[Milton-L] "Yet with a pleasing sorcery could charm Pain"

Jameela Lares jameela.lares at usm.edu
Wed Oct 22 07:12:44 EDT 2014


Thanks for the explanation, Dario.  The language is no problem, as I read Italian, and in fact I am quite interested to hear about this book since I also teach children's literature. I've had a look around on various bookseller sites, and I do find the Mondadori publication, though it is listed as 2000.

Jameela Lares
Professor of English
The University of Southern Mississippi
118 College Drive, #5037
Hattiesburg, MS  39406-0001
601 266-4319 ofc
601 266-5757 fax
________________________________________
From: milton-l-bounces at lists.richmond.edu [milton-l-bounces at lists.richmond.edu] on behalf of Dario Rivarossa [dario.rivarossa at gmail.com]
Sent: Wednesday, October 22, 2014 6:00 AM
To: milton-l at lists.richmond.edu
Subject: [Milton-L] "Yet with a pleasing sorcery could charm Pain"

>I wonder about how you are translating the title.  _Segreto_ is in the singular, no? And I think most English titles would rearrange the words as _The Secret of the Old Wood_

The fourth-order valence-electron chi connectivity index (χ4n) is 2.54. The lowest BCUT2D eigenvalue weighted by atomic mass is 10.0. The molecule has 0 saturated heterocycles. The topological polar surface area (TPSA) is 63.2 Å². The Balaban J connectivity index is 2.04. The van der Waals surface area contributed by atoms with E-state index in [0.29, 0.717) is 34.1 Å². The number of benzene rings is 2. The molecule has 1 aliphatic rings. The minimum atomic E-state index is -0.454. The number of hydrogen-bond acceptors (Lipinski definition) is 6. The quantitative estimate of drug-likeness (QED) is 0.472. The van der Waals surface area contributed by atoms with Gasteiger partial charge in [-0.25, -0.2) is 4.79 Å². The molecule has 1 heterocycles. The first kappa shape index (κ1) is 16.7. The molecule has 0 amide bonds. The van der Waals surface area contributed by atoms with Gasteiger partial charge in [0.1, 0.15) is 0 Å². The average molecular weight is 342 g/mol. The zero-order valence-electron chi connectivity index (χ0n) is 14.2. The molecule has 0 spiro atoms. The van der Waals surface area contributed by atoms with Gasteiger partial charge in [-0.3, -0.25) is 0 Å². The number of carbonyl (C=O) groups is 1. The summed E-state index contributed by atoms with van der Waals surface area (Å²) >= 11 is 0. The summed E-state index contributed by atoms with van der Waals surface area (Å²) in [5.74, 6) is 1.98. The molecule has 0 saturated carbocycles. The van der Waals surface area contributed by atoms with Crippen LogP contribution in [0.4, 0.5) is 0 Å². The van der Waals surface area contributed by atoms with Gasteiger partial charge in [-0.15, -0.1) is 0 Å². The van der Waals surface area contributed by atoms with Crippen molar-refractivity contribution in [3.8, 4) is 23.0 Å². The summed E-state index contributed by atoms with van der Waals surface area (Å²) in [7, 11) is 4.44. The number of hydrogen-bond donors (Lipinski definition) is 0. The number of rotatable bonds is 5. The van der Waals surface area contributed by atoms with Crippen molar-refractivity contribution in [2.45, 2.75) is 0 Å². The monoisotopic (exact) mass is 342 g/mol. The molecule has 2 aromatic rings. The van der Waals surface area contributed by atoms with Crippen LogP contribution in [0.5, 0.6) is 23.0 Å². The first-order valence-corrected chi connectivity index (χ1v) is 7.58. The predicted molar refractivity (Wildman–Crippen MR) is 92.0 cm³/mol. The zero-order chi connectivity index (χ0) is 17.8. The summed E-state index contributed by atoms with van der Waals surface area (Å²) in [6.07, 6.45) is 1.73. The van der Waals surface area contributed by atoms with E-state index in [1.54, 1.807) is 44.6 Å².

Dear Jamela, you're right, but I hate 'flat' translations, so I tried
to update the wording a bit.

>And what you describe as different about Buzzati's melancholy,  . . . actually sounds to me rather like the elegiac treatment of Tolkien's Lothlorien and the exodus of the elves to the West.

This is in fact a major analogy between the two. But in Tolkien there
is somehow Providence at work, a great history developing, etc., while
in Buzzati there isn't any. The difference is clear in the books
themselves, not in my poor summary. But wait, an English version of
Buzzati's book "A Tartar Steppe" is available: though it is not a
fantasy novel, it will prove useful in order to getting familiar with
his feelings and atmospheres.

With many thanks

il Tassista / the Tasso Driver
http://tassonomia.blogspot.it
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